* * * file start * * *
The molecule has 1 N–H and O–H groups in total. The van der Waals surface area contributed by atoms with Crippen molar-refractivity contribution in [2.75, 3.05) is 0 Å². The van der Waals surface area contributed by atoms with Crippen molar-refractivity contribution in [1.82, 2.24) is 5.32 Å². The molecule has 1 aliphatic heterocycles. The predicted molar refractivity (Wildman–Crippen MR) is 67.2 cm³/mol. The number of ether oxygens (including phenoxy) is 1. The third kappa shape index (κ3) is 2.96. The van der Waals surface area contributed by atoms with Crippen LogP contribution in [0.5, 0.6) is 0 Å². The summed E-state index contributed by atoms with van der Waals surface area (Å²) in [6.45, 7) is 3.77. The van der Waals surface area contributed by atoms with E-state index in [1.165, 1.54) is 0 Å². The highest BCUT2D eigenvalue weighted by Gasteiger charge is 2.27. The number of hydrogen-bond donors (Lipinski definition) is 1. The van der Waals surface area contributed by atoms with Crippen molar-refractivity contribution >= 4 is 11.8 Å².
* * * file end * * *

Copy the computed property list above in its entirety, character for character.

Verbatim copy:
The molecule has 1 N–H and O–H groups in total. The van der Waals surface area contributed by atoms with Crippen molar-refractivity contribution in [2.75, 3.05) is 0 Å². The van der Waals surface area contributed by atoms with Crippen molar-refractivity contribution in [1.82, 2.24) is 5.32 Å². The molecule has 1 aliphatic heterocycles. The predicted molar refractivity (Wildman–Crippen MR) is 67.2 cm³/mol. The number of ether oxygens (including phenoxy) is 1. The third kappa shape index (κ3) is 2.96. The van der Waals surface area contributed by atoms with Crippen LogP contribution in [0.5, 0.6) is 0 Å². The summed E-state index contributed by atoms with van der Waals surface area (Å²) in [6.45, 7) is 3.77. The van der Waals surface area contributed by atoms with E-state index in [1.165, 1.54) is 0 Å². The highest BCUT2D eigenvalue weighted by Gasteiger charge is 2.27. The number of hydrogen-bond donors (Lipinski definition) is 1. The van der Waals surface area contributed by atoms with Crippen molar-refractivity contribution >= 4 is 11.8 Å².